Mitigating Pwnage

Yesterday I got pwnd.Specifically, my Twitter account was compromised.

derby jentropy 1337Jenny being 1337 - Photo courtesy of David Costa Photography

I know what you're thinking. "But you're Jentropy, and Jentropy is 1337. What could have pwnd her?" Was it a coordinated effort from a team of government sponsored hackers? Was it a an exploit of a 0 day vulnerability in a piece of experimental hardware that she was using? No, it was none of those things. It was a phising worm. Yeah, one of those scripts that pwns children and those too technologically inept to find the any key on their keyboard.

reasons one is pwndLeft: What did not happen to Jenny. Right: What tricked Jenny.

How did this happen? I let my guard down. I've never been exploited before, even in the years when I hung out in circles where we spent most of our time trying to pwn each other. All it took was one moment of carelessness. Did I mention yet that how embarrassed I am?

Anyway, it's time for a post mortem. This way, hopefully my screw up can help someone else. The root cause is obvious, but damage was minimal, so something must have worked. Here's what I do to mitigate the damage these situations cause:

  • Different passwords everywhere - Never reuse passwords anywhere. The first thing an attacker will try is logging into other services with the same credentials.
  • Strong passwords - There are many ways to create strong passwords. Pick one and use it.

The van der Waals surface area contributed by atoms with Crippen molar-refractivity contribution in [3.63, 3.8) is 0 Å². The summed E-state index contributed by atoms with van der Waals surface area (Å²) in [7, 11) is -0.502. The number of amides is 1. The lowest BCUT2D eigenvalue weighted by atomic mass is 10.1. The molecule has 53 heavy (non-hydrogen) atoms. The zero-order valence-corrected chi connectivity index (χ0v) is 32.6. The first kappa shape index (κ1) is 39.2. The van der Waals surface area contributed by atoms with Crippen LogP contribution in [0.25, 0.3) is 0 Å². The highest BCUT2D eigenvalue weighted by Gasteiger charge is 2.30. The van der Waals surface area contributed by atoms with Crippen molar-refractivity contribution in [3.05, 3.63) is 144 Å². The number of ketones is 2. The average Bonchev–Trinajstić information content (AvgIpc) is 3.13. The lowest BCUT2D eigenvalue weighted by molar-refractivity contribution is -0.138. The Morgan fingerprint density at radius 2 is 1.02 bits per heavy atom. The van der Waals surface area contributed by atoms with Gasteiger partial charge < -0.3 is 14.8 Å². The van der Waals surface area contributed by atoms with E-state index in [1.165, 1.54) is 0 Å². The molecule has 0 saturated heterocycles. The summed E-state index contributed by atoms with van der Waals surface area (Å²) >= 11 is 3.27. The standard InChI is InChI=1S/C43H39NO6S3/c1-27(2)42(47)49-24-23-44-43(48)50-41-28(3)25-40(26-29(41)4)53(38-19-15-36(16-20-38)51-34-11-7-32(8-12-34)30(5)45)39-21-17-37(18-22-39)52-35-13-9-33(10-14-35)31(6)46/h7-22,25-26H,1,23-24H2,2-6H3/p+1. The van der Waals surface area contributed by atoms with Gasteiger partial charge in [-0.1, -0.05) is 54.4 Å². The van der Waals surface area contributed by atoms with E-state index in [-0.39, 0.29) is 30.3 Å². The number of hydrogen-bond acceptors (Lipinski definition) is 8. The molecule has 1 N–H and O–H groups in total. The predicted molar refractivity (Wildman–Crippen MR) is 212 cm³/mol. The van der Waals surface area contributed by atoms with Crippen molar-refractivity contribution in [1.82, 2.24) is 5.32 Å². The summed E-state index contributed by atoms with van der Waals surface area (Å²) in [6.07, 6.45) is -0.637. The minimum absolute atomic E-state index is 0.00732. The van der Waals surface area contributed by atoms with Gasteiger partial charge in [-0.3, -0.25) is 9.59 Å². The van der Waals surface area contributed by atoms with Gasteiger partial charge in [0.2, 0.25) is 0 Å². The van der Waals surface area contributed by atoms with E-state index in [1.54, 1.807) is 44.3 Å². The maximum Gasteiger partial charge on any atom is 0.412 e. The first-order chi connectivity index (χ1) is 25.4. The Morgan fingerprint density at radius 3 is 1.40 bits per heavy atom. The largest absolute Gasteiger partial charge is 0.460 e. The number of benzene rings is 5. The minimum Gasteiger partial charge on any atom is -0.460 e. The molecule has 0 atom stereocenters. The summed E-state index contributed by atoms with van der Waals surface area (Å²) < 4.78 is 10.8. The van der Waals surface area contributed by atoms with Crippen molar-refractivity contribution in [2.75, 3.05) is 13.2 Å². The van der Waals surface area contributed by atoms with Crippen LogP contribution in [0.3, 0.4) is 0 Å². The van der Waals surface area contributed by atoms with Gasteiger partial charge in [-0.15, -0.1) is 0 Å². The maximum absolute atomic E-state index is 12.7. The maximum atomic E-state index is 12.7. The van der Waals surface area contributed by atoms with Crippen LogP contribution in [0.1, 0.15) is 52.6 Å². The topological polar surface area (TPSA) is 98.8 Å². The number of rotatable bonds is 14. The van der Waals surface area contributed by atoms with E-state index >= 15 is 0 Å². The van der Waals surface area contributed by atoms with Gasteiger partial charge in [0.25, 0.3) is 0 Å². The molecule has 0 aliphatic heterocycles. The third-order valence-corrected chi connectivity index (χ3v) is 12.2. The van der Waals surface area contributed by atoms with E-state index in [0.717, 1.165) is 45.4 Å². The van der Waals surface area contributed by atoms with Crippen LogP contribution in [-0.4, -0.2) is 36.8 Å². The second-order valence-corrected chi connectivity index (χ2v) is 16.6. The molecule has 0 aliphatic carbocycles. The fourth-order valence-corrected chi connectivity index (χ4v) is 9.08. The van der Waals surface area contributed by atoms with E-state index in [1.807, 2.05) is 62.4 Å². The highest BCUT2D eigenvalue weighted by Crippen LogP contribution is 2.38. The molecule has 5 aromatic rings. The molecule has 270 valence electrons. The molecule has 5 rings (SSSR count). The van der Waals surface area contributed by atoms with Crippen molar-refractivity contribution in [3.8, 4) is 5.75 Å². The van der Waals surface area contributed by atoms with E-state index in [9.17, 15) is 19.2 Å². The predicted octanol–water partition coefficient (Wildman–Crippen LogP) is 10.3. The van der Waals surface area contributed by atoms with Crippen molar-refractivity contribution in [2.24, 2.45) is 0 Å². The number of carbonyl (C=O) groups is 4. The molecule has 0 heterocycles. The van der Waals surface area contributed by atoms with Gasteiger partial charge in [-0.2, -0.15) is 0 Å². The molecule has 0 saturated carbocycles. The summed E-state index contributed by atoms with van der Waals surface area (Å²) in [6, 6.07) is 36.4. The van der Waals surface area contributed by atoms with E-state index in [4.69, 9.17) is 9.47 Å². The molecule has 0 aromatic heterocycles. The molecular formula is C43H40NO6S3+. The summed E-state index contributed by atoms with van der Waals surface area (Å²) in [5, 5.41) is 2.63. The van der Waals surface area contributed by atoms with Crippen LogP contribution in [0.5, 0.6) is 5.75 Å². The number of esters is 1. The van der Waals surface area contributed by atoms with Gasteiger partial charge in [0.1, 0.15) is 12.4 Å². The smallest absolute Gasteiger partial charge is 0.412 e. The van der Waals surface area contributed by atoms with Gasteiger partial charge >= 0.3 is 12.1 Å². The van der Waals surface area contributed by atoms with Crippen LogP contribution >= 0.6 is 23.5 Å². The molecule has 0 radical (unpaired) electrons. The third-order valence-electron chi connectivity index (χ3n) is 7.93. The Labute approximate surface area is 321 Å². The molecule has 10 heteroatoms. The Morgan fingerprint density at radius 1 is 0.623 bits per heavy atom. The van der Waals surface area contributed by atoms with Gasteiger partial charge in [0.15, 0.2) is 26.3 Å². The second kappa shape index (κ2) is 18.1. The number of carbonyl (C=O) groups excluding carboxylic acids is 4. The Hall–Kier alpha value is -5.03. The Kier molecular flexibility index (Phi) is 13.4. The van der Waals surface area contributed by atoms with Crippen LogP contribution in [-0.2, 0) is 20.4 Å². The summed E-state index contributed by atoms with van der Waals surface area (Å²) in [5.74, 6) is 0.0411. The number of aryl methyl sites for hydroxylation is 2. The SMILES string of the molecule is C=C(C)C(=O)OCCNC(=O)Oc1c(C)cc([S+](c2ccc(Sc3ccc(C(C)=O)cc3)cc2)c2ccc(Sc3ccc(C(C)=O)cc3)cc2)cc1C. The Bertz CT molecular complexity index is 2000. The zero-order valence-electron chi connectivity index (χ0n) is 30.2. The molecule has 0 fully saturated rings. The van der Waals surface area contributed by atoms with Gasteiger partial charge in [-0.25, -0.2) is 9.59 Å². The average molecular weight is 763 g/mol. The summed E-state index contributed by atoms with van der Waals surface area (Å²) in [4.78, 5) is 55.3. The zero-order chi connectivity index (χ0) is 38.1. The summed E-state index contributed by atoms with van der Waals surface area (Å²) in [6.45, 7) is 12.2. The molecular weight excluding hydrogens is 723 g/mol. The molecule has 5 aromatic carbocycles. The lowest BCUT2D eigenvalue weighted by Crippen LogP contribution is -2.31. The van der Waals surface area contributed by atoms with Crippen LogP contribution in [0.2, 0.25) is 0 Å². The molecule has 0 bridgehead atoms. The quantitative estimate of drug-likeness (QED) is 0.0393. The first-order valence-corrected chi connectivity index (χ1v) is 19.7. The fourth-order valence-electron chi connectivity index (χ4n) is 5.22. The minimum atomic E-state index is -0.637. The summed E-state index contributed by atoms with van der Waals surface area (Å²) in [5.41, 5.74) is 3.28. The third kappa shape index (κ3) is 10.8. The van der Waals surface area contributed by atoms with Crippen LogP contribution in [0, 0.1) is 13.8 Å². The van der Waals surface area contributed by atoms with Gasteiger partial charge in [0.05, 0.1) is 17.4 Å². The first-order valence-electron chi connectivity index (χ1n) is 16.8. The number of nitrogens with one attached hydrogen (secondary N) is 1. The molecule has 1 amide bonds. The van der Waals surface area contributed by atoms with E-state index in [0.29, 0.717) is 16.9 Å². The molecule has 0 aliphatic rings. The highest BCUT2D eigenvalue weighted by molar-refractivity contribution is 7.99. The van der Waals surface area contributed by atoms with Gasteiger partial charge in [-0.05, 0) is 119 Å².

• multi-factor authentication - If a service offers to SMS you codes or mail you a code generator for login, take advantage of it. If you can authenticate using an identity provider that provides multi-factor authentication, use them.
  • Tidy things up - Regularly clean up authentication cruft including one time use passwords and authorized apps. If you're not using them, deauthorize them.
  • Limit account creation - Each account you create is a vulnerability. Avoid creating accounts when possible.
  • Have a plan - Be ready for problems. When they happen, know where to go to reset all of your important credentials. Be prepared to lock things down for awhile.

There are also things service providers can do.

  • Provide multi-factor authentication - Provide it, and promote it to your users.
  • Support other identity providers - Allow users to sign in with their preferred identity provider such as Facebook or Google.
  • Shoot first, ask questions later - Twitter suspended my account at the first signs of trouble. That was awesome. Having to reset a password is a lot less trouble than cleanup from an exploit.

And finally, if you suspect a friend has been compromised, help them!

  • Alert them right away, but don't expect a response - I'm sure they appreciate the prompt alerts, but keep in mind they're busy cleaning up the mess. It's also possible that dozens or hundreds of other people have also alerted them.
  • Don't judge - I'm sure that you would never have fallen for the same trick, but don't get smug about it. We all have moments of weakness whether they be from a bit too much wine or just a really frantic day. I'm sure your friend has fended off similar attacks numerous times. Cut them some slack, they really need it right now.